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A secular age

Author: Charles Taylor
Publisher: Cambridge, Mass. : Belknap Press of Harvard University Press, 2007.
Edition/Format:   Book : EnglishView all editions and formats
Database:WorldCat
Summary:
"What does it mean to say that we live in a secular age? Almost everyone would agree that we - in the West, at least - largely do. And clearly the place of religion in our societies has changed profoundly in the last few centuries. Charles Taylor takes up the question of what these changes mean - of what, precisely, happens when a society in which it is virtually impossible not to believe in God becomes one in which  Read more...
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Details

Material Type: Internet resource
Document Type: Book, Internet Resource
All Authors / Contributors: Charles Taylor
ISBN: 9780674026766 0674026764
OCLC Number: 85766076
Description: x, 874 p. ; 24 cm.
Contents: The work of reform --
The bulwarks of belief --
The rise of the disciplinary society --
The great disembedding --
Modern social imaginaries --
The spectre of idealism --
The turning point --
Providential deism --
The impersonal order --
The nova effect --
The malaises of modernity --
The dark abyss of time --
The expanding universe of unbelief --
Nineteenth-century trajectories --
Narratives of secularization --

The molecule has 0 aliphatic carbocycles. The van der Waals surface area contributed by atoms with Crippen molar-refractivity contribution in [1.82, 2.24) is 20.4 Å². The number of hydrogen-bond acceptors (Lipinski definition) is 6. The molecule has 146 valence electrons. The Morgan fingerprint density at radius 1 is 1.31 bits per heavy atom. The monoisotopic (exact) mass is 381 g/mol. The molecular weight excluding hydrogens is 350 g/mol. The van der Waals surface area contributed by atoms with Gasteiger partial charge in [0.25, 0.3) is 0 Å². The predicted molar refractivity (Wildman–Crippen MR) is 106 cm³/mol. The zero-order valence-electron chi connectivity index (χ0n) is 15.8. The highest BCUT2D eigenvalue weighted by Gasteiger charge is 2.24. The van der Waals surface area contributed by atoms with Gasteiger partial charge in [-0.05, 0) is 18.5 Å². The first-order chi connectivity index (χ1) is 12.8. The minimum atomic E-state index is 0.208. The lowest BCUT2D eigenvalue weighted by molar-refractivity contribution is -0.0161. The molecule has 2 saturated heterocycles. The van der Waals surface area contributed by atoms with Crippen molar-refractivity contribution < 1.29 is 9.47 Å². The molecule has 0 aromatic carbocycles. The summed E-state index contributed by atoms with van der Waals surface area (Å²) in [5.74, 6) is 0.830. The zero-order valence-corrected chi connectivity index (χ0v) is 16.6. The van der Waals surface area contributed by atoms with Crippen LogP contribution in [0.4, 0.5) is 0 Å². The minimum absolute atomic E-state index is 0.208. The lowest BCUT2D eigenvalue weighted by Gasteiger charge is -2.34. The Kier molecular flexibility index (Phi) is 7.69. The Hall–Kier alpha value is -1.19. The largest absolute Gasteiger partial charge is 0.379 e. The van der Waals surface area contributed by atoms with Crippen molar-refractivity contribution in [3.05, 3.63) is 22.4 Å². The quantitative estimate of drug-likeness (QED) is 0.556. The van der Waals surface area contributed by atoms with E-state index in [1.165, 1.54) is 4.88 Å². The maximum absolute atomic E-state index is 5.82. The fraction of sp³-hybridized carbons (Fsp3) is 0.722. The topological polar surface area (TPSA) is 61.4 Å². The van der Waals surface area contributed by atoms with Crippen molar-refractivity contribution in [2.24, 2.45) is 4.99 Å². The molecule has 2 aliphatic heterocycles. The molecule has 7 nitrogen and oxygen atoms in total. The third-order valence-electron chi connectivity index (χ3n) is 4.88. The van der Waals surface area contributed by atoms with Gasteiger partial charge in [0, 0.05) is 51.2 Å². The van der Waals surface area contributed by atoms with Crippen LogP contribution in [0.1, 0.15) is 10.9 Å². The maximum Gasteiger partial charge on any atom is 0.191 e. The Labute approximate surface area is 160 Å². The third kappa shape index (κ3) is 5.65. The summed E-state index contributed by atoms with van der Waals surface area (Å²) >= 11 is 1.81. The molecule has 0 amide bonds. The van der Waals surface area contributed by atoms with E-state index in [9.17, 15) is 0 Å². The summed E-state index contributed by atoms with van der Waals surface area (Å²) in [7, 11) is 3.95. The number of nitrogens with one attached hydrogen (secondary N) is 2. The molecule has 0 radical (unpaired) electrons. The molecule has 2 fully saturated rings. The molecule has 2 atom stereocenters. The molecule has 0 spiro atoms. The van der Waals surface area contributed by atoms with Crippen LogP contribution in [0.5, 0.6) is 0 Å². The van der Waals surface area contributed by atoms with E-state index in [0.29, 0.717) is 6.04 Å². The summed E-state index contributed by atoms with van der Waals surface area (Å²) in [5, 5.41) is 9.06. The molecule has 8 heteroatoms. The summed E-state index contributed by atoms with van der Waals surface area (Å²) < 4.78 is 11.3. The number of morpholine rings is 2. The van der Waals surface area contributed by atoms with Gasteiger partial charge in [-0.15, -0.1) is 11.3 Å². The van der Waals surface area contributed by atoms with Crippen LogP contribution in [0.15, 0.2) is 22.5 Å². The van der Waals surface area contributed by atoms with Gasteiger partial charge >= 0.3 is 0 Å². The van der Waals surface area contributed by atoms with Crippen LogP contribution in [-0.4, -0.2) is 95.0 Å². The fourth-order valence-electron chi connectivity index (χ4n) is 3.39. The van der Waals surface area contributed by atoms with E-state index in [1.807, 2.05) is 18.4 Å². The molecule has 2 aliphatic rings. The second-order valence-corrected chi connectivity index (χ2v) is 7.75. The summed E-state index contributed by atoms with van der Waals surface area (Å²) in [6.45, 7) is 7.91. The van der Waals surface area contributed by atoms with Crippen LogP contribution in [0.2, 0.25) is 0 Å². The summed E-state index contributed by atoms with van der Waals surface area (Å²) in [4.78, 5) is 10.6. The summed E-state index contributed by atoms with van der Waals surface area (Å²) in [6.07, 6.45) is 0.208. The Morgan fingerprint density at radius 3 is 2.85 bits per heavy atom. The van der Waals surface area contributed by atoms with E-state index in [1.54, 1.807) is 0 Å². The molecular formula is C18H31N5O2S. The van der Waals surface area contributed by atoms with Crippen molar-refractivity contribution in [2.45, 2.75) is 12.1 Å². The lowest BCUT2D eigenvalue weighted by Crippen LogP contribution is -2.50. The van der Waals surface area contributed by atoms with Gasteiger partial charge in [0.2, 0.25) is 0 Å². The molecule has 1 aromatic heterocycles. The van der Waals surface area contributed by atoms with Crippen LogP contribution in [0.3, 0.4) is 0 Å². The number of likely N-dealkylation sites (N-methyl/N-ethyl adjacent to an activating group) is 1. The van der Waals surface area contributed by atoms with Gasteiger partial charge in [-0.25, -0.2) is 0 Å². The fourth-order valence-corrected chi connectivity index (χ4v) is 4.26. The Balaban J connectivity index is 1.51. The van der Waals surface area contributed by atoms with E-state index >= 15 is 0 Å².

The age of mobilization --
The age of authenticity --
Religion today --
Conditions of belief --
The immanent frame --
Cross pressures --
Dilemmas 1 --
Dilemmas 2 --
Unquiet frontiers of modernity --
Conversions.
Responsibility: Charles Taylor.
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Abstract:

"What does it mean to say that we live in a secular age? Almost everyone would agree that we - in the West, at least - largely do. And clearly the place of religion in our societies has changed profoundly in the last few centuries. Charles Taylor takes up the question of what these changes mean - of what, precisely, happens when a society in which it is virtually impossible not to believe in God becomes one in which faith, even for the staunchest believer, is only one human possibility among others." "Taylor offers a historical perspective. He examines the development in "Western Christendom" of those aspects of modernity which we call secular. What he describes is in fact not a single, continuous transformation, but a series of new departures, in which earlier forms of religious life have been dissolved or destabilized and new ones have been created." "What this means for the world - including the new forms of collective religious life it encourages, with their tendency to a mass mobilization that breeds violence - is what Charles Taylor grapples with, in a book as timely as it is timeless."--Jacket.

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